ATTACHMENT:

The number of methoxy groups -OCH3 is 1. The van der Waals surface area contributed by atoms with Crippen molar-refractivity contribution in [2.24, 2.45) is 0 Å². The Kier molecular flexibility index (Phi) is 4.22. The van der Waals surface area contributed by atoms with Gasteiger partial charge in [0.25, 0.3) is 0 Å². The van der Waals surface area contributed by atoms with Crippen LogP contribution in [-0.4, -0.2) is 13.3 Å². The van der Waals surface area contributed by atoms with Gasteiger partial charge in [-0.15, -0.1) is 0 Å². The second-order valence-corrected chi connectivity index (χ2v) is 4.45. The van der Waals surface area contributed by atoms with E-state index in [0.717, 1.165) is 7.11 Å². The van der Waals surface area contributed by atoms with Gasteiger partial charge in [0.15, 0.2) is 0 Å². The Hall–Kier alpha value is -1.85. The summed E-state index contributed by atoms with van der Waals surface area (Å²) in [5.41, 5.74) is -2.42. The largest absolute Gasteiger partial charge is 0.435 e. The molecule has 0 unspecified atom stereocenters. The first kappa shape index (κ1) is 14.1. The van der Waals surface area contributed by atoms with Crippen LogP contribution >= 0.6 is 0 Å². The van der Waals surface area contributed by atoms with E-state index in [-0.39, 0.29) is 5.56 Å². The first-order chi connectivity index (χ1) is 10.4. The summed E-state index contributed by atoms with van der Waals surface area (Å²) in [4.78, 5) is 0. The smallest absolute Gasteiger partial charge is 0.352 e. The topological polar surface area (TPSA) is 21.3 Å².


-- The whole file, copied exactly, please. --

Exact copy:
The number of methoxy groups -OCH3 is 1. The van der Waals surface area contributed by atoms with Crippen molar-refractivity contribution in [2.24, 2.45) is 0 Å². The Kier molecular flexibility index (Phi) is 4.22. The van der Waals surface area contributed by atoms with Gasteiger partial charge in [0.25, 0.3) is 0 Å². The van der Waals surface area contributed by atoms with Crippen LogP contribution in [-0.4, -0.2) is 13.3 Å². The van der Waals surface area contributed by atoms with Gasteiger partial charge in [-0.15, -0.1) is 0 Å². The second-order valence-corrected chi connectivity index (χ2v) is 4.45. The van der Waals surface area contributed by atoms with E-state index in [0.717, 1.165) is 7.11 Å². The van der Waals surface area contributed by atoms with Gasteiger partial charge in [0.15, 0.2) is 0 Å². The Hall–Kier alpha value is -1.85. The summed E-state index contributed by atoms with van der Waals surface area (Å²) in [5.41, 5.74) is -2.42. The largest absolute Gasteiger partial charge is 0.435 e. The molecule has 0 unspecified atom stereocenters. The first kappa shape index (κ1) is 14.1. The van der Waals surface area contributed by atoms with Crippen LogP contribution >= 0.6 is 0 Å². The van der Waals surface area contributed by atoms with E-state index in [-0.39, 0.29) is 5.56 Å². The first-order chi connectivity index (χ1) is 10.4. The summed E-state index contributed by atoms with van der Waals surface area (Å²) in [4.78, 5) is 0. The smallest absolute Gasteiger partial charge is 0.352 e. The topological polar surface area (TPSA) is 21.3 Å².